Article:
European papers are all aflutter after the European Parliament—previously thought to be an ineffectual talk shop located in Strasbourg, France—blocked the approval of the new European Union executive body, the European Commission. Facing a resounding "no" in the legislature, José Manuel Barroso of Portugal, the incoming president of the commission, withdrew his entire proposed slate of commissioners.
While many editorialists are hailing "a victory for democracy," others are saying that the European Union has once again been thrown into institutional crisis. (It is worth noting that the EU goes through an "institutional crisis" of some sort on a fairly regular basis.) In fact, it's the opposite of an institutional crisis, says Germany's Die Zeit, arguing that this is actually how European democracy is supposed to work and that this is "a step towards the much sought after democratisation and politicisation of [EU] institutions." (Translation via EurActiv.)
Britain's DailyTelegraph, meanwhile, called Barroso's balk "an historic upset that profoundly alters the character of the European Union." The Telegraph, which is firmly in the euro-skeptic camp of the British press, dubbed the proposed team of center-right, pro-free-market commissioners "the most 'Anglo-Saxon' style commission ever proposed." It was scuttled, the paper says—indeed, "blackballed"—by the European Parliament's aversion to a single commissioner, the Italian Rocco Buttiglione, who has close ties to the brash and outspoken Italian Prime Minister Silvio Berlusconi as well as Pope John Paul II. Buttiglione, the proposed commissioner for "justice, freedom and security," had raised the hackles of many members of European Parliament (MEPs) by calling homosexuality "a sin" and for his conservative Catholic views on marriage and motherhood.
The conflict is not simply between right and left, and between traditionalists and European secularists—although it is surely that. It also demonstrates the rift between a vision of European governance that sees the seat of power in national governments (who appoint the commissioners) and one that sees it in the directly elected European Parliament. Confused? The European Commission is "the engine room of the European Union," and this is where most of the action takes place. Ultimate power, though, rests with the Council of Ministers (not to be confused with the European Council or the non-EU-related Council of Europe). The council, and to a lesser degree the commission, represents national governments of member states; the European Parliament, on the other hand, is supposed to represent the people of Europe. The commission and the council are constantly vying with the European Parliament for power, and this week's events are seen as a victory for the latter. "After years of sliding down the slippery slope of oblivion, the European Parliament has finally done something worthy of its name. By putting its foot down to Barroso's proposal, the Parliament has gained respect. This reinforces European democracy," wrote Frankfurter Rundschau.(Translation via Deutche Welle radio.)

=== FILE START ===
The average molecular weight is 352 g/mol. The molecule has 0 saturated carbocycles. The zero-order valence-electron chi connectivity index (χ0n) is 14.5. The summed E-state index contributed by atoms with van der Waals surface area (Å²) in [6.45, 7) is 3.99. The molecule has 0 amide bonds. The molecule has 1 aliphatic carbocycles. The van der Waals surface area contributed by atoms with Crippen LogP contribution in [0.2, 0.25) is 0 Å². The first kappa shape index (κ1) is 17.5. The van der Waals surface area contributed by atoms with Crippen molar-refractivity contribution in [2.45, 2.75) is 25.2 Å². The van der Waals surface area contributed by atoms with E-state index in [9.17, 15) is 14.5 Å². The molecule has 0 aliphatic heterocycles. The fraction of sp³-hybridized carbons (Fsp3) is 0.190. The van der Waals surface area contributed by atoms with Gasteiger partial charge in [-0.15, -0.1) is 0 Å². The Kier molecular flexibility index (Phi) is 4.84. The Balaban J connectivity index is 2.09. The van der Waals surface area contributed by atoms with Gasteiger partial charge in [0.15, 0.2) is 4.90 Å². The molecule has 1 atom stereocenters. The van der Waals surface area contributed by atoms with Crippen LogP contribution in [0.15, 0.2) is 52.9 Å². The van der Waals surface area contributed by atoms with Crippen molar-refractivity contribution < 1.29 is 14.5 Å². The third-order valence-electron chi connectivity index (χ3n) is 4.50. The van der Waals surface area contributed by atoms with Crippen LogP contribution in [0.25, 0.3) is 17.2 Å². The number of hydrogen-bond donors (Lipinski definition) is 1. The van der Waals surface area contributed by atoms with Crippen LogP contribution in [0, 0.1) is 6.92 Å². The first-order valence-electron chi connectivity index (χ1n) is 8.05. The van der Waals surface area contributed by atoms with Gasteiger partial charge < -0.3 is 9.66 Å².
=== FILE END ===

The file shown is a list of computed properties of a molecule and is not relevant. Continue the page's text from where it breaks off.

On a more personal level, many see the row as an extension of the conflict sparked by Berlusconi's quip last year that the German MEP Martin Schulz, head of the Socialists in the European Parliament, would play a good Nazi concentration camp guard. Most Germans—and indeed, most Europeans—didn't think that joke was very funny. (It, too, plunged the European Union into "institutional crisis.") As one of its most vocal opponents, Schulz played in instrumental role in sinking Barroso's proposed commission. Lending a hand was the head of the Greens, Daniel Cohn-Bendit, best known to students of 20th century European history as the leader of the May 1968 student uprising in Paris.
It didn't help that Buttiglione has a habit of making statements that make Berlusconi almost seem like a diplomat by comparison. In a remark covered widely in the Czech press, Buttiglione told Italy's La Stampathat powers related to anti-discrimination were not in his hands but in those of the proposed commissioner for social policy, Vladimir Spidla of the Czech Republic. Buttiglione described Spidla, with apparent sarcasm, as "a tough ex-communist in whose hands the principles of freedom are guaranteed." A former Czech prime minister, Spidla has never been a member of the Communist Party. Few people familiar with his political career would call the bespectacled former historian "tough," either.
With so much pontificating about what it all means, few are hazarding many guesses about what will happen next. "The EU is now in new political territory," says the BBC. The outgoing commission of Romano Prodi will stay on as a caretaker government, perhaps for as long as several weeks, until Barroso puts together a new set of names. Meanwhile, the European Union lurches toward its next institutional crisis.
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